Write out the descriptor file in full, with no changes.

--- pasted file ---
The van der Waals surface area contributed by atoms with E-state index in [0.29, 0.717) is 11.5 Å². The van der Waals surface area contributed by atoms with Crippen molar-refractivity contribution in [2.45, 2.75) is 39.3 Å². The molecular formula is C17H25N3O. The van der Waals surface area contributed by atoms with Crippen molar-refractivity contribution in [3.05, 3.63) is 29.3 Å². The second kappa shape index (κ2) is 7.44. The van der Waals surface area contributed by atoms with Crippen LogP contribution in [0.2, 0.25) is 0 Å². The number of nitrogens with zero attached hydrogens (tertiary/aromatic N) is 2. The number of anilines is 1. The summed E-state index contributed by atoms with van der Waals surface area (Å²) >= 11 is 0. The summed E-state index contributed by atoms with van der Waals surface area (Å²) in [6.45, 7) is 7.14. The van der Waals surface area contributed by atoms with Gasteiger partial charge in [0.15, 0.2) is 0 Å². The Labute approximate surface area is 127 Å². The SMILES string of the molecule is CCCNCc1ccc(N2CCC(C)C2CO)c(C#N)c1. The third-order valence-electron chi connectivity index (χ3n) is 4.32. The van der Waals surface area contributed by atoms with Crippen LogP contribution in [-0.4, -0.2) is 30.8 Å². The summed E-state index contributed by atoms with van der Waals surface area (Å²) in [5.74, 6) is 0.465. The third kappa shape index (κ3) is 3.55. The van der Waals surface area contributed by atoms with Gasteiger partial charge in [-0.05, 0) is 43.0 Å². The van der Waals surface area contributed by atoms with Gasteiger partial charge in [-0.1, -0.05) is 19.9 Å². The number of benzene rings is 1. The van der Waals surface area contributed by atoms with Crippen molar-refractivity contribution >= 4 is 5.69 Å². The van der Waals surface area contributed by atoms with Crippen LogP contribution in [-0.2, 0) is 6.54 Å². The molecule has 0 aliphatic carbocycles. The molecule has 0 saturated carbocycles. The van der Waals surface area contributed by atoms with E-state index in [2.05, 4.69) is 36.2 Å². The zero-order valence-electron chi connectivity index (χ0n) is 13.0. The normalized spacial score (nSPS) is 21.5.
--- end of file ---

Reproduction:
The van der Waals surface area contributed by atoms with E-state index in [0.29, 0.717) is 11.5 Å². The van der Waals surface area contributed by atoms with Crippen molar-refractivity contribution in [2.45, 2.75) is 39.3 Å². The molecular formula is C17H25N3O. The van der Waals surface area contributed by atoms with Crippen molar-refractivity contribution in [3.05, 3.63) is 29.3 Å². The second kappa shape index (κ2) is 7.44. The van der Waals surface area contributed by atoms with Crippen LogP contribution in [0.2, 0.25) is 0 Å². The number of nitrogens with zero attached hydrogens (tertiary/aromatic N) is 2. The number of anilines is 1. The summed E-state index contributed by atoms with van der Waals surface area (Å²) >= 11 is 0. The summed E-state index contributed by atoms with van der Waals surface area (Å²) in [6.45, 7) is 7.14. The van der Waals surface area contributed by atoms with Gasteiger partial charge in [0.15, 0.2) is 0 Å². The Labute approximate surface area is 127 Å². The SMILES string of the molecule is CCCNCc1ccc(N2CCC(C)C2CO)c(C#N)c1. The third-order valence-electron chi connectivity index (χ3n) is 4.32. The van der Waals surface area contributed by atoms with Crippen LogP contribution in [-0.4, -0.2) is 30.8 Å². The summed E-state index contributed by atoms with van der Waals surface area (Å²) in [5.74, 6) is 0.465. The third kappa shape index (κ3) is 3.55. The van der Waals surface area contributed by atoms with Gasteiger partial charge in [-0.05, 0) is 43.0 Å². The van der Waals surface area contributed by atoms with Gasteiger partial charge in [-0.1, -0.05) is 19.9 Å². The number of benzene rings is 1. The van der Waals surface area contributed by atoms with Crippen molar-refractivity contribution >= 4 is 5.69 Å². The van der Waals surface area contributed by atoms with Crippen LogP contribution in [-0.2, 0) is 6.54 Å². The molecule has 0 aliphatic carbocycles. The molecule has 0 saturated carbocycles. The van der Waals surface area contributed by atoms with E-state index in [2.05, 4.69) is 36.2 Å². The zero-order valence-electron chi connectivity index (χ0n) is 13.0. The normalized spacial score (nSPS) is 21.5.